As Ebola Cases Rise in Congo, the W.H.O. Declines to Issue Emergency Declaration


Despite a worsening Ebola epidemic in the Democratic Republic of Congo, the World Health Organization on Friday again decided not to declare the outbreak a global health emergency.

While expressing “deep concern” about the number of increasing cases in parts of Congo, and the potential risk of the disease spreading to neighboring countries, the W.H.O. said the epidemic did not meet the criteria for declaring an international public health emergency.

This is the second time since the outbreak began last year that the W.H.O. has declined to issue such a declaration. Some researchers have urged the organization to do so for months; such pronouncements are reserved for epidemics that pose a serious threat to public health and could spread internationally. A global health emergency signals an urgent need for more money and international help to stamp out the disease.

The epidemic, in its eighth month, has sickened 1,206 people and killed 764 as of Wednesday, the W.H.O. reports. The disease has struck two northeastern provinces, North Kivu and Ituri, which are a conflict zone, rife with armed militias. There have been multiple attacks on treatment centers by unknown assailants.

Case counts have jumped recently, with 20 new cases on Wednesday, the highest number in any one day since the outbreak began in August, according to the International Rescue Committee.

“The situation is bad and it’s getting worse,” said Tariq Roland Riebl, the emergency response director for the I.R.C.

Fear and distrust of the government run deep in the region, and extend to the Ministry of Health and organizations thought to be associated with it, including aid groups and the W.H.O. Suspicion has led some people to avoid testing and treatment altogether, or to postpone it until they are too sick to be saved.

A particular concern is that many deaths have occurred in the community, rather than in treatment centers. Keeping the sick at home helps spread the virus, because the disease becomes more contagious as it progresses. It is spread by bodily fluids, so caregivers who lack protective gear are almost certain to become infected, as are those who prepare corpses for burial.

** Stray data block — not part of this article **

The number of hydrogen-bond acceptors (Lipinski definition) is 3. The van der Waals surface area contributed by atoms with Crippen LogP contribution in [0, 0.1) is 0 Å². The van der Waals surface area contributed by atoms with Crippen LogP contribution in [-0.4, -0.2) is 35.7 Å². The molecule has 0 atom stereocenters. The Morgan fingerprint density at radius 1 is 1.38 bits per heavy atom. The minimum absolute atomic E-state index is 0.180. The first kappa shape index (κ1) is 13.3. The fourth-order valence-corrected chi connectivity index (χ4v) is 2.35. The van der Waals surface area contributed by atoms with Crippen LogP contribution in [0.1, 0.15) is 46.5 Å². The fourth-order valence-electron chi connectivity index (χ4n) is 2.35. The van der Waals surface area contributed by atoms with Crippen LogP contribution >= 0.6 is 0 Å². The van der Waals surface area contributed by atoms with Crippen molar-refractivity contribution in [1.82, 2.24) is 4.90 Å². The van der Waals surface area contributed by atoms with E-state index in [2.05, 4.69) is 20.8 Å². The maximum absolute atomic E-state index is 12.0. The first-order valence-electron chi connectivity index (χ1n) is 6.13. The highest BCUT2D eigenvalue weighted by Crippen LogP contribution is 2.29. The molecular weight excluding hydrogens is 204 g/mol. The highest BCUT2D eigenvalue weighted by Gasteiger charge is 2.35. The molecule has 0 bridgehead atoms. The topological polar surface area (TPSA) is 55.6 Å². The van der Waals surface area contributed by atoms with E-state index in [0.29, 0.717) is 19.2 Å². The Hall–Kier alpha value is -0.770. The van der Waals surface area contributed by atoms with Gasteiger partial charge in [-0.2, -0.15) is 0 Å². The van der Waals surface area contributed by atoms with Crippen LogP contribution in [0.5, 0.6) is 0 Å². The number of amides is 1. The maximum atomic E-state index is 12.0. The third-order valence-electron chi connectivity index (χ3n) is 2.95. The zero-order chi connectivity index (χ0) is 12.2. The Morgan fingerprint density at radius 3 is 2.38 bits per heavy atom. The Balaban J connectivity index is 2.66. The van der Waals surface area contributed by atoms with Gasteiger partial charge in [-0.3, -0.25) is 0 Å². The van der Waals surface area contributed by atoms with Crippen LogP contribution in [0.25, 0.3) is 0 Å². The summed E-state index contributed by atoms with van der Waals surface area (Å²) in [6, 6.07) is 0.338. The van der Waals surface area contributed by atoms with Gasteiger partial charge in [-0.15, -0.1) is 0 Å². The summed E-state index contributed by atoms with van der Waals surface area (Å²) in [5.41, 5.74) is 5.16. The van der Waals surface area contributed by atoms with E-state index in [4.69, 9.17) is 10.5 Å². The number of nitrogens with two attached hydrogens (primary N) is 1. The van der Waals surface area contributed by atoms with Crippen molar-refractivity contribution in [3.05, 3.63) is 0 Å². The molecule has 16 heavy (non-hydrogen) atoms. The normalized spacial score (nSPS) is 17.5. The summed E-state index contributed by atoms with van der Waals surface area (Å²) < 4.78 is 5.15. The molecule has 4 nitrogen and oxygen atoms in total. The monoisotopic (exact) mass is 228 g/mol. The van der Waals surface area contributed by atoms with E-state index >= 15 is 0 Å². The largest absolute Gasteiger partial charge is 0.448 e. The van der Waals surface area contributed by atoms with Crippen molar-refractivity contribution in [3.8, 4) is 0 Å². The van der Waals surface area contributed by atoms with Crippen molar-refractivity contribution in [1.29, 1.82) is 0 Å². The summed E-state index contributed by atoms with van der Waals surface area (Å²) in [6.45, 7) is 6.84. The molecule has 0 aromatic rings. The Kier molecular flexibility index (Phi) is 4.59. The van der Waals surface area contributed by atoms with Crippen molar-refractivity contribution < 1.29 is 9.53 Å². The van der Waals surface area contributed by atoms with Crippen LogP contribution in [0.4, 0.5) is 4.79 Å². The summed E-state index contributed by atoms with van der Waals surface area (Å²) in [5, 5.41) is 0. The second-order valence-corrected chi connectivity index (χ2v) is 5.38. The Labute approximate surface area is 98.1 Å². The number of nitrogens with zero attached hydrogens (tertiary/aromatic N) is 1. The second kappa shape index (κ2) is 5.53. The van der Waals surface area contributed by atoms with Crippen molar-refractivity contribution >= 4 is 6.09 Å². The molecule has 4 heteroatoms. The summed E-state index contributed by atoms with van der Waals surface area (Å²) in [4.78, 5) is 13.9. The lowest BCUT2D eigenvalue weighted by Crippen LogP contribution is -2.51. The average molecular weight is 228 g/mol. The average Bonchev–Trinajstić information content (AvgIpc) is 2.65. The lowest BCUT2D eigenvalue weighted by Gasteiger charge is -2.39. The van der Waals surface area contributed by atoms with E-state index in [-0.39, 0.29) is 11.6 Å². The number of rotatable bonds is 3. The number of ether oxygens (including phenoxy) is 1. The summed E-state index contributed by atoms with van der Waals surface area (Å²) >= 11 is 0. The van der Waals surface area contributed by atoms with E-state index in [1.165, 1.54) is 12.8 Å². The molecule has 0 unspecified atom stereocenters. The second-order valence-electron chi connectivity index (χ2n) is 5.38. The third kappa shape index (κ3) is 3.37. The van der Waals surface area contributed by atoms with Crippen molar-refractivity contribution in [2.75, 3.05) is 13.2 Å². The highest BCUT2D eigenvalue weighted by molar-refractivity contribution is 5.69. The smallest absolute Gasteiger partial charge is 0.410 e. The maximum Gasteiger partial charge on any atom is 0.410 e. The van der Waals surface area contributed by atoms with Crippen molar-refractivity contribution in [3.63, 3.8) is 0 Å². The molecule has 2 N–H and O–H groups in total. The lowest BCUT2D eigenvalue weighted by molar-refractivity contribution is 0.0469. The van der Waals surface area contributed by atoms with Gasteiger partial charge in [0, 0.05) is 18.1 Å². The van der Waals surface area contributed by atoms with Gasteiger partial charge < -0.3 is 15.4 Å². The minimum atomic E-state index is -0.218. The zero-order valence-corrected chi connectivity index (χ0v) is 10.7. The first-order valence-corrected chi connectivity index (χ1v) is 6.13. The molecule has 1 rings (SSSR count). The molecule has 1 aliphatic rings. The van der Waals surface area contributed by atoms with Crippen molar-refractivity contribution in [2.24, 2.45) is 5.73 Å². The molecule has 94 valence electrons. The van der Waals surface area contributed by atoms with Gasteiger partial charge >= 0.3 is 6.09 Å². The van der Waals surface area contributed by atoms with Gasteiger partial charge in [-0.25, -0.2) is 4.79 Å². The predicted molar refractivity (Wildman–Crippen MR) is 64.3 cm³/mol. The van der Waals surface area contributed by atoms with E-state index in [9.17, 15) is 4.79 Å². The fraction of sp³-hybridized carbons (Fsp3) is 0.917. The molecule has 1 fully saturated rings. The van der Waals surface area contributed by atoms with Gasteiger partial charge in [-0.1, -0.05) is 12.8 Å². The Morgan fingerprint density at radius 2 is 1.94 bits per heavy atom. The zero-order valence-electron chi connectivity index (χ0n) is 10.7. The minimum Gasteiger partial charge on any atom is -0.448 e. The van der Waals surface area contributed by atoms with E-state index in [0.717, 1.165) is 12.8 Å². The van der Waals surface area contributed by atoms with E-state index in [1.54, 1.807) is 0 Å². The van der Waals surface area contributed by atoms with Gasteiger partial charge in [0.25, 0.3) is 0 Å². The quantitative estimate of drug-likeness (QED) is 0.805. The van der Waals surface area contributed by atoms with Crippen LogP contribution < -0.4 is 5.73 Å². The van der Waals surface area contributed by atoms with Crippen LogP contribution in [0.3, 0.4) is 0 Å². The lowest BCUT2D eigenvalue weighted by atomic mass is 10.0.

Some of the anger and distrust stem from the way aid groups have operated, said Dr. Natalie Roberts, the emergency operations director for Doctors Without Borders. She said people in the communities did not understand why those with potential Ebola symptoms like fever, even children, would be isolated for as much as 48 hours while waiting for test results, and why those who tested negative might be released without a diagnosis or treatment for their fever, which might well be malaria.

Dr. Roberts said the group was changing the way it deals with patients, letting them wait at home for test results, and making sure to address their other health concerns.

She said there is sometimes hesitation about declaring emergencies, out of concern that they will prompt other nations to impose needless bans on travel or trade that would further stigmatize countries with outbreaks and batter their economies. But she said that there were ways to discourage such bans, and that an emergency declaration should be made strictly on the basis of health concerns, not politics.

The outbreak is the second largest ever. The deadliest Ebola epidemic occurred from 2014 to 2016, in Guinea, Liberia and Sierra Leone, and sickened 28,610 people and killed 11,308. The W.H.O. faced sharp criticism for its slow response in the early phases of that outbreak.



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